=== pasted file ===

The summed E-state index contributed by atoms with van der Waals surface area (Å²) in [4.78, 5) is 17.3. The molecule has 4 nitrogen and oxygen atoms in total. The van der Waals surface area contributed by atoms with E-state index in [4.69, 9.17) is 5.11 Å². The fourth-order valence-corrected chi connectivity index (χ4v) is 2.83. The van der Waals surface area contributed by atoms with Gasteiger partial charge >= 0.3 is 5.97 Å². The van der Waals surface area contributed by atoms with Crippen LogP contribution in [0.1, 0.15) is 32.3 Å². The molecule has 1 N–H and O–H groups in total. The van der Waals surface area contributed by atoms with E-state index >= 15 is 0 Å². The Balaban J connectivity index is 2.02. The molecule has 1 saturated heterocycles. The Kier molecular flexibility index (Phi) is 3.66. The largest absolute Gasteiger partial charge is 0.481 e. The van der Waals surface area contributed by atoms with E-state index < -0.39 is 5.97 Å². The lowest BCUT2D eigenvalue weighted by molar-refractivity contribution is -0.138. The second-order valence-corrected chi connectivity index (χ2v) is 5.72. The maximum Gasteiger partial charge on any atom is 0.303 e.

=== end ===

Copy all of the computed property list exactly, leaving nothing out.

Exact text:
The summed E-state index contributed by atoms with van der Waals surface area (Å²) in [4.78, 5) is 17.3. The molecule has 4 nitrogen and oxygen atoms in total. The van der Waals surface area contributed by atoms with E-state index in [4.69, 9.17) is 5.11 Å². The fourth-order valence-corrected chi connectivity index (χ4v) is 2.83. The van der Waals surface area contributed by atoms with Gasteiger partial charge >= 0.3 is 5.97 Å². The van der Waals surface area contributed by atoms with Crippen LogP contribution in [0.1, 0.15) is 32.3 Å². The molecule has 1 N–H and O–H groups in total. The van der Waals surface area contributed by atoms with E-state index >= 15 is 0 Å². The Balaban J connectivity index is 2.02. The molecule has 1 saturated heterocycles. The Kier molecular flexibility index (Phi) is 3.66. The largest absolute Gasteiger partial charge is 0.481 e. The van der Waals surface area contributed by atoms with E-state index < -0.39 is 5.97 Å². The lowest BCUT2D eigenvalue weighted by molar-refractivity contribution is -0.138. The second-order valence-corrected chi connectivity index (χ2v) is 5.72. The maximum Gasteiger partial charge on any atom is 0.303 e.